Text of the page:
New calorie labeling rules come into effect to improve the nation’s health

  • The government is also encouraging small businesses to adopt calorie labeling as part of its drive to improve the nation’s health and tackle obesity levels.
  • Part of the government’s ongoing efforts to improve the health of the nation

From today (Wednesday 6 April 2022) new rules come into force requiring the display of calorie information on menus and food labels.

The changes – which were passed by Parliament in 2021 – mean that it is now a legal requirement for large companies with more than 250 employees, including bars, restaurants and takeaways, to view calorie information for non-prepackaged foods and soft drinks. .

Calorie information will need to be displayed on menus, online menus, third-party apps, food delivery platforms, and food labels at the time a customer is making their food and drink choice. In addition to listing the calories for each food, menus and labels will also need to include the recommended daily calorie requirement.

The legislation, which is part of the government’s strategy to fight obesity, aims to ensure that people can make more informed and healthier choices when it comes to eating out or ordering take-out. Displaying calorie information can also encourage companies to provide low calorie options for their customers.

Overweight and obesity-related conditions across the UK are estimated to cost the NHS £ 6.1 billion annually. Nearly two thirds (63%) of adults in England are overweight or living with obesity and 40% of children drop out of primary school overweight or obese. Obesity is also the second leading cause of cancer in the UK.

The coronavirus (COVID-19) pandemic has highlighted the impact obesity can have on people’s health, and as part of its drive to improve the nation’s health, the government is also calling on small businesses to adopt labeling. caloric.

Public Health Minister Maggie Throup said:

It is vital that we all have access to the information we need to maintain a healthier weight, and this starts with knowing how caloric our food is. We are used to knowing this when we shop at the supermarket, but this is not the case when we eat out or take out.

As part of our efforts to address inequalities and improve the nation’s health, these measures are a key element in making it as easy as possible for people to make healthier food choices.

The most recent official data shows that in the period from 2019 to 2020 there were over one million hospital admissions in which obesity was the primary or secondary cause, with an increase of 17% compared to 2018 to 2019 when there were 876,000 hospitalizations related to obesity.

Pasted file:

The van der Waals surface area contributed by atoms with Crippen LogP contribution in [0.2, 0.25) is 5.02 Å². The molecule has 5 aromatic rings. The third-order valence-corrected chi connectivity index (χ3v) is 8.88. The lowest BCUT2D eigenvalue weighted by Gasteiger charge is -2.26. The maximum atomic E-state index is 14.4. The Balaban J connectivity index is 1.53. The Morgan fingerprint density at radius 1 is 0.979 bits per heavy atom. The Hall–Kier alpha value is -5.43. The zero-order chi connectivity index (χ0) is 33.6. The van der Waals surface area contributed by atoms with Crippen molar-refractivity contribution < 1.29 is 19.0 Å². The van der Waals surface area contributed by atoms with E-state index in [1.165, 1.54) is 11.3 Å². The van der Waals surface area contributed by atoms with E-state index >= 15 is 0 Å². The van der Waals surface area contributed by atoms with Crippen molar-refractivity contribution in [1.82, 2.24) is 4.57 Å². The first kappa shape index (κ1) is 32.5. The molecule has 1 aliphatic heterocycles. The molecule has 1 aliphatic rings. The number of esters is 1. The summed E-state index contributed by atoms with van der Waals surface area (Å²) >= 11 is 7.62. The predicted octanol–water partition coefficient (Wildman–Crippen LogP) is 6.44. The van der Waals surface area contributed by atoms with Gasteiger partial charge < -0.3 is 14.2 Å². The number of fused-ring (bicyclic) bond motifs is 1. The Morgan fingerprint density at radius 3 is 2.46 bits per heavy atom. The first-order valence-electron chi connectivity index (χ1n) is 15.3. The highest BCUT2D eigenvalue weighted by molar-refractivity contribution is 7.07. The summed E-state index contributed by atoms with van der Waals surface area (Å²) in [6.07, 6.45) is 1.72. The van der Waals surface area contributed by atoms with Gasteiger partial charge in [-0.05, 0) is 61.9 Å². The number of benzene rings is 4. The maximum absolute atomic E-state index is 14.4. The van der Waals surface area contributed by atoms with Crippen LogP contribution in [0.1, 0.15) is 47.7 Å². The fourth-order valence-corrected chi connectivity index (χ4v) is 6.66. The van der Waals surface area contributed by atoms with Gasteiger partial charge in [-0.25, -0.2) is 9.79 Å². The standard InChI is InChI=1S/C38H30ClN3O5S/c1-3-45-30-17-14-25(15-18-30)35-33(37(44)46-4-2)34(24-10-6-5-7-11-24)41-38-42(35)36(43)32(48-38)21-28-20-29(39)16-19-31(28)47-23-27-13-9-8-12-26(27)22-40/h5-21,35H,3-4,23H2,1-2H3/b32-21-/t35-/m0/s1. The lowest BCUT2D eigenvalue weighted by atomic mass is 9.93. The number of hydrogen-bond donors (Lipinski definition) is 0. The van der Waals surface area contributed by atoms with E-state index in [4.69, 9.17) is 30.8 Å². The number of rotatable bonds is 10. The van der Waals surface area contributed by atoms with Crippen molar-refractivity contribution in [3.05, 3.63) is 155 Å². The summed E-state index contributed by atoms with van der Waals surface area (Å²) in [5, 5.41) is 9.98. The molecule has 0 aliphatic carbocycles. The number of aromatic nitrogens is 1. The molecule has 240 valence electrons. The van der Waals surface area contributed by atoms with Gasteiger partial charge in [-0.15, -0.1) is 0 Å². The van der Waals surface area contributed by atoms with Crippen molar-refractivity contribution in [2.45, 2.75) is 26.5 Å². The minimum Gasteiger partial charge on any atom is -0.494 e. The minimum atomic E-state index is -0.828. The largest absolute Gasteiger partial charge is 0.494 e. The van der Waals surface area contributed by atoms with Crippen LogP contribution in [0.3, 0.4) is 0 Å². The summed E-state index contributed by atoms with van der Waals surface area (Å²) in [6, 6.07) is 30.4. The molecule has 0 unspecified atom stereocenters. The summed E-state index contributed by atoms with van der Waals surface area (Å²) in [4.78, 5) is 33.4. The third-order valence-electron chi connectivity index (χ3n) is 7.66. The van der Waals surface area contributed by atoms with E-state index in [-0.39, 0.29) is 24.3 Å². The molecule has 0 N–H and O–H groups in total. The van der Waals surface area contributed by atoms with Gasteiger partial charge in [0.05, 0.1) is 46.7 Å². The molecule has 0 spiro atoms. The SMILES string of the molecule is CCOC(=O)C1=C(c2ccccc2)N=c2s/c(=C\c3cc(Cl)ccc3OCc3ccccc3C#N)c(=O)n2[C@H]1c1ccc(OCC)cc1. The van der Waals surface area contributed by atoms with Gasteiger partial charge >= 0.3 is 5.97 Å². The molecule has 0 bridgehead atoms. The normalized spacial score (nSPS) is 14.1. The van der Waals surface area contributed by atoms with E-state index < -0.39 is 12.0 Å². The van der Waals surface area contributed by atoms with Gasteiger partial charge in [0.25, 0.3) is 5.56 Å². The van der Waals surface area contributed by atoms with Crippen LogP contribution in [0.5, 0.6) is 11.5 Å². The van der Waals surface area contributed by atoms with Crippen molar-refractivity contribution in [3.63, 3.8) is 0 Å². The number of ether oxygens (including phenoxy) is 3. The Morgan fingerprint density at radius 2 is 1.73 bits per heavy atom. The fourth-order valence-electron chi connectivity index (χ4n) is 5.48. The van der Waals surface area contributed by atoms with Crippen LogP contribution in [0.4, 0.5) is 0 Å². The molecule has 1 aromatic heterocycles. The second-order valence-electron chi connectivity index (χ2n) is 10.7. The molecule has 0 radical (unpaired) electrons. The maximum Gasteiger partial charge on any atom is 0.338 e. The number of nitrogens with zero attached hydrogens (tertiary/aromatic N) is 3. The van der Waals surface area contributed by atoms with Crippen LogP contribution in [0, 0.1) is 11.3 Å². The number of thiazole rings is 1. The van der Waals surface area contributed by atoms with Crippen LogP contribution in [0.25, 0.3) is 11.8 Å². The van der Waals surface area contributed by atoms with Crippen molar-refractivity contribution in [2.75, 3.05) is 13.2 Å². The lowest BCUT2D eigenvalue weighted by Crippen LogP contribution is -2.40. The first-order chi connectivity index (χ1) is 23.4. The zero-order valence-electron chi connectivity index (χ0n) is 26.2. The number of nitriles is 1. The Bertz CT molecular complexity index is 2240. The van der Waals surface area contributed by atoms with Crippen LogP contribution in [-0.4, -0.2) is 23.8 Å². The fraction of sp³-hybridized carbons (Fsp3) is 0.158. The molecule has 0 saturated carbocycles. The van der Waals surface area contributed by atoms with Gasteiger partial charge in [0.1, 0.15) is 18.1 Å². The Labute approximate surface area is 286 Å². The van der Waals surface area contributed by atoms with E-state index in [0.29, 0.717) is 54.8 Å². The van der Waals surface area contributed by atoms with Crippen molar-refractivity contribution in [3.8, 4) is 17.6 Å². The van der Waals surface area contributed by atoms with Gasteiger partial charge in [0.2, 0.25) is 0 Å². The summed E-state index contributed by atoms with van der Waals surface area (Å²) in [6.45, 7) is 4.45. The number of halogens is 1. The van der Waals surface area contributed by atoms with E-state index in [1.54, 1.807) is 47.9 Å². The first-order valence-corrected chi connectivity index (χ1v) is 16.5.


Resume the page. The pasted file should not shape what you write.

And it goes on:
Bridget Turner, Director of Policy, Campaigns and Improvement at Diabetes UK, said:

Obesity is the biggest risk factor for type 2 diabetes and there are an estimated 13.6 million people at increased risk of developing the condition in the UK.

Tackling this health crisis is key, so the government’s commitment to have large restaurant, bar and takeaway chains label the calories of the food they sell is a welcome move towards reducing rising levels of obesity in the UK.

Diabetes UK has campaigned strongly for these measures through our Food Upfront campaign. We hope it brings these great out-of-home businesses more in line with the food retail industry when it comes to providing people with clear calorie information for the food they buy, hopefully leading to better menus and healthier options.

There are some exemptions from the legislation, including foods that are on a menu for only 30 days a year or less and all alcoholic beverages above 1.2% ABV.

The legislation will be enforced by local authorities with the Department of Health and Welfare supporting them with the additional costs of applying the policy. Local authorities are encouraged to converse with companies that do not comply with the law first. Local authorities can issue improvement notices. Anyone who fails to comply with a warning could be guilty of a misdemeanor and could be fined £ 2,500.

Buying food on the go or take out food is increasingly important to people. On average, the portions of food or drink that people eat out or eat as take-out meals contain twice the calories than their store-bought equivalent, where labeling is much more common. Research suggests that the food people eat outside the home accounts for 20 to 25 percent of adults’ calorie intake

In an Office for Health Improvement and Disparities survey of calorie reduction, 79% of respondents said they believe menus should include the number of calories in food and drink.

The types of activities covered by the requirement include:

  • restaurants, fast food restaurants, bars, pubs and supermarkets
  • home delivery services and third-party apps for the sale of food that fall within the scope of the legislation
  • cafes and takeaways in larger shops and venues, such as supermarkets, department stores and entertainment venues such as cinemas
  • specialty food shops, delicatessens, pastry shops and bakeries
  • contract catering – for example for events and canteens
  • domestic transport activities, including air, rail, ferry and other forms of water transport within the UK

As part of the government’s obesity strategy, we have also introduced regulations to limit the promotion of less healthy foods based on location and volume pricing in-store and online, which will take effect in October 2022, and through the health and assistance law, restrictions on advertising less healthy foods on TV before 9pm and through paid online advertising.

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